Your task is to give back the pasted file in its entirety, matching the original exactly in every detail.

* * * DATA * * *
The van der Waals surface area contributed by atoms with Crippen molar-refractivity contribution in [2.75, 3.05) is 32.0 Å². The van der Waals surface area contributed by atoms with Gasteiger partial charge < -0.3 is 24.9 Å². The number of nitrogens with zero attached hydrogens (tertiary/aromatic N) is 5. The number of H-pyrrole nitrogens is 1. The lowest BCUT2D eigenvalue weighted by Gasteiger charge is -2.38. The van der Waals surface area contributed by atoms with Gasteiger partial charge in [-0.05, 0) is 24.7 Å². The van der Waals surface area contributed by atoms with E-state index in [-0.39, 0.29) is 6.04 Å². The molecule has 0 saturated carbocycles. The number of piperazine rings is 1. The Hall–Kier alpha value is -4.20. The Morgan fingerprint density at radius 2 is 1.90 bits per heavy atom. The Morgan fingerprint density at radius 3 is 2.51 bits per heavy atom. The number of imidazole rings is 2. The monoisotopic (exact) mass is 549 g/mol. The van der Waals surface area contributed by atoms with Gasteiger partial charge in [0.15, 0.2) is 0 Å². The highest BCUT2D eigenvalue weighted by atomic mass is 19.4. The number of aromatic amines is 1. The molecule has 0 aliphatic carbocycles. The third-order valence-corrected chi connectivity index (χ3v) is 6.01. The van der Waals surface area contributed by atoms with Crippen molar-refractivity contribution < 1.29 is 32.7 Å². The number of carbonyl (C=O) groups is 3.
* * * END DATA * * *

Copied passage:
The van der Waals surface area contributed by atoms with Crippen molar-refractivity contribution in [2.75, 3.05) is 32.0 Å². The van der Waals surface area contributed by atoms with Gasteiger partial charge < -0.3 is 24.9 Å². The number of nitrogens with zero attached hydrogens (tertiary/aromatic N) is 5. The number of H-pyrrole nitrogens is 1. The lowest BCUT2D eigenvalue weighted by Gasteiger charge is -2.38. The van der Waals surface area contributed by atoms with Gasteiger partial charge in [-0.05, 0) is 24.7 Å². The van der Waals surface area contributed by atoms with E-state index in [-0.39, 0.29) is 6.04 Å². The molecule has 0 saturated carbocycles. The number of piperazine rings is 1. The Hall–Kier alpha value is -4.20. The Morgan fingerprint density at radius 2 is 1.90 bits per heavy atom. The Morgan fingerprint density at radius 3 is 2.51 bits per heavy atom. The number of imidazole rings is 2. The monoisotopic (exact) mass is 549 g/mol. The van der Waals surface area contributed by atoms with Gasteiger partial charge in [0.15, 0.2) is 0 Å². The highest BCUT2D eigenvalue weighted by atomic mass is 19.4. The number of aromatic amines is 1. The molecule has 0 aliphatic carbocycles. The third-order valence-corrected chi connectivity index (χ3v) is 6.01. The van der Waals surface area contributed by atoms with Crippen molar-refractivity contribution < 1.29 is 32.7 Å². The number of carbonyl (C=O) groups is 3.